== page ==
Allegations are outside the court’s first two cases, may never be addressed
After years of pressure from the government, judges at the Khmer Rouge tribunal are executing a plan to do away with politically inconvenient investigations for alleged genocide, war crimes and crimes against humanity, according to multiple sources with knowledge of the matter.
Though details remain scant, some UN investigators have been informed that their contracts will not be renewed beyond the end of this year, when their office is expected to close, according to people outside the court briefed on the activities of the co-investigating judges.
No attempt to interview any of the five suspects named by UN prosecutors in 2009 has yet been made, but the investigating judges have identified approximately 200 witnesses for questioning before the closure of one or more cases, according to two people briefed on the matter.
Though UN officials at the court have long expressed a sense of foreboding about the prospects for cases 003 and 004, word of an imminent and coordinated closure of one or both of the cases reached a crescendo this month.
The timing of the judges’ plan remains unclear, but court procedure requires that they publicly announce the closure of investigations and allow prosecutors both to ask for additional investigation and to appeal against any dismissals.
Before the court’s creation, negotiations to set its mandate and jurisdiction–to try “senior leaders” and those “most responsible” for Khmer Rouge crimes–were always subject to political constraints, forbidding, for example, the prosecution of crimes occurring either before 1975 or after 1979 or the pursuit of low-level offenders.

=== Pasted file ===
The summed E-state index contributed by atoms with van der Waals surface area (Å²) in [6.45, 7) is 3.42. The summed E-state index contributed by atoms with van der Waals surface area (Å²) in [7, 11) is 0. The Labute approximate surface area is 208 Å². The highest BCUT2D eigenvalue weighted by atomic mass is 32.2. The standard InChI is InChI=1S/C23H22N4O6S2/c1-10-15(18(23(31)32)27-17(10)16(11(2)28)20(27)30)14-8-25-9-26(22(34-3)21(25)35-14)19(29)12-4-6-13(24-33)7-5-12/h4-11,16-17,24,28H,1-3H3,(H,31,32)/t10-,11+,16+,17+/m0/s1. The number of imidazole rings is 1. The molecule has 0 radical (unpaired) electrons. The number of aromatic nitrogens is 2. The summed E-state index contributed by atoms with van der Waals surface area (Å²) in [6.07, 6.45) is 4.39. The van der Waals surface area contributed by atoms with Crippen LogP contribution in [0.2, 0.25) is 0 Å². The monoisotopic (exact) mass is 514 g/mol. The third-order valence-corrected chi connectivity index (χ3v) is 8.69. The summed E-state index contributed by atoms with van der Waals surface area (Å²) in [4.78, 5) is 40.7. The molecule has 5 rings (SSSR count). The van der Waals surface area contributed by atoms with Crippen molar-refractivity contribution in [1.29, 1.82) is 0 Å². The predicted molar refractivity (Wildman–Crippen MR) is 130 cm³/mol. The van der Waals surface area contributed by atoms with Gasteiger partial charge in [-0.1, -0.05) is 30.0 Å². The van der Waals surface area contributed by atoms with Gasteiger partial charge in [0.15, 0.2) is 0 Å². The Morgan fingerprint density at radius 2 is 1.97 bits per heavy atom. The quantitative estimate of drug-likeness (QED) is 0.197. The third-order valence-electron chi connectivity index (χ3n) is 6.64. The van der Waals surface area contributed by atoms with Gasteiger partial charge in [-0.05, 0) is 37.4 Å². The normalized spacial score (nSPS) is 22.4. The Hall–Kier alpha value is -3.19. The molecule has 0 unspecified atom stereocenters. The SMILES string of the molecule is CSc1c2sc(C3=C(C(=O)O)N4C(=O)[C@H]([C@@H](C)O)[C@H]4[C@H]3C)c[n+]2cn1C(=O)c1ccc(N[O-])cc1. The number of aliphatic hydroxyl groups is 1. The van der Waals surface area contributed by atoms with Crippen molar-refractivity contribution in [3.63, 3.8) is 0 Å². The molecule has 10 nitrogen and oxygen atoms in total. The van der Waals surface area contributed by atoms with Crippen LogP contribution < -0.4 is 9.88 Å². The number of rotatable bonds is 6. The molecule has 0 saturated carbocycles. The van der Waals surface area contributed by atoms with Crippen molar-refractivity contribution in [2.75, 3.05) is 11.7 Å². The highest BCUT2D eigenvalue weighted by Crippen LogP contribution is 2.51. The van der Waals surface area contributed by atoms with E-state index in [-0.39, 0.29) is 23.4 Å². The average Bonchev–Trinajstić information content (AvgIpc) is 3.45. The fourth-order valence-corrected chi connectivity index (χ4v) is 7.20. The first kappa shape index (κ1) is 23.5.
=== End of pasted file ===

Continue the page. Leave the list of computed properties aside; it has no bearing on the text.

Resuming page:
But the closure of either case 003 or 004 would raise the possibility that, even after the court’s operations were under way, judges and administrators were subject to illicit outside pressure.
The court was created to end impunity, but may end up acquiescing in the protection of identified suspects. Since at least as early as 1999, Prime Minister Hun Sen has maintained that no more than five people will be tried. He has been supported in this by the court’s Cambodian jurists, while the UN side had until recently tried to proceed with the additional cases.
The co-investigating judges said via the public affairs office yesterday that they could not answer questions about the cases.
“The co-investigating judges are continuing to work together on cases 003 and 004 in accordance with the [tribunal] law and the internal rules. As the investigation by law is confidential, they have no more information to give at this point,” they said in an e-mail.
However the court’s behavior at this point is markedly different than it was in the two and a half years during which it opened and closed its first two cases.
Over that period, the court’s co-investigating judges released public information about the progress of their work on nearly 40 occasions, or more than once a month on average.
Judge You Bunleng and former co-investing Judge Marcel Lemonde of France, who stepped down last year, said they were committed to “a spirit of transparency,” to providing “regular updates on the progress of the investigations.”